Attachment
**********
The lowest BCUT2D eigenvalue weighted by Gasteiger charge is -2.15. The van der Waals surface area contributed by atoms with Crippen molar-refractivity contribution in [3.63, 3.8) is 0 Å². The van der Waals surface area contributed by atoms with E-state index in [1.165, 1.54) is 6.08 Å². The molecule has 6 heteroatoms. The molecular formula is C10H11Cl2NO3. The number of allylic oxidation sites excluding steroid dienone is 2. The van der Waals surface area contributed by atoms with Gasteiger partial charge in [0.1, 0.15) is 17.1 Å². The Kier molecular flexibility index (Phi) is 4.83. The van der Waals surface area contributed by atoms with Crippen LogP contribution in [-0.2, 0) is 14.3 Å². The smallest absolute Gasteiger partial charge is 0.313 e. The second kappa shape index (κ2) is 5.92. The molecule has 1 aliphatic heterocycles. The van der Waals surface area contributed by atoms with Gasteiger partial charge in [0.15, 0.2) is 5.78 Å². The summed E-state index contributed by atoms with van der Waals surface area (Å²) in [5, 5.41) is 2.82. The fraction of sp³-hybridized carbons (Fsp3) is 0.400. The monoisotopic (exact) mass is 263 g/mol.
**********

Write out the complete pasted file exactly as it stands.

The lowest BCUT2D eigenvalue weighted by Gasteiger charge is -2.15. The van der Waals surface area contributed by atoms with Crippen molar-refractivity contribution in [3.63, 3.8) is 0 Å². The van der Waals surface area contributed by atoms with E-state index in [1.165, 1.54) is 6.08 Å². The molecule has 6 heteroatoms. The molecular formula is C10H11Cl2NO3. The number of allylic oxidation sites excluding steroid dienone is 2. The van der Waals surface area contributed by atoms with Gasteiger partial charge in [0.1, 0.15) is 17.1 Å². The Kier molecular flexibility index (Phi) is 4.83. The van der Waals surface area contributed by atoms with Crippen LogP contribution in [-0.2, 0) is 14.3 Å². The smallest absolute Gasteiger partial charge is 0.313 e. The second kappa shape index (κ2) is 5.92. The molecule has 1 aliphatic heterocycles. The van der Waals surface area contributed by atoms with Gasteiger partial charge in [0.15, 0.2) is 5.78 Å². The summed E-state index contributed by atoms with van der Waals surface area (Å²) in [5, 5.41) is 2.82. The fraction of sp³-hybridized carbons (Fsp3) is 0.400. The monoisotopic (exact) mass is 263 g/mol.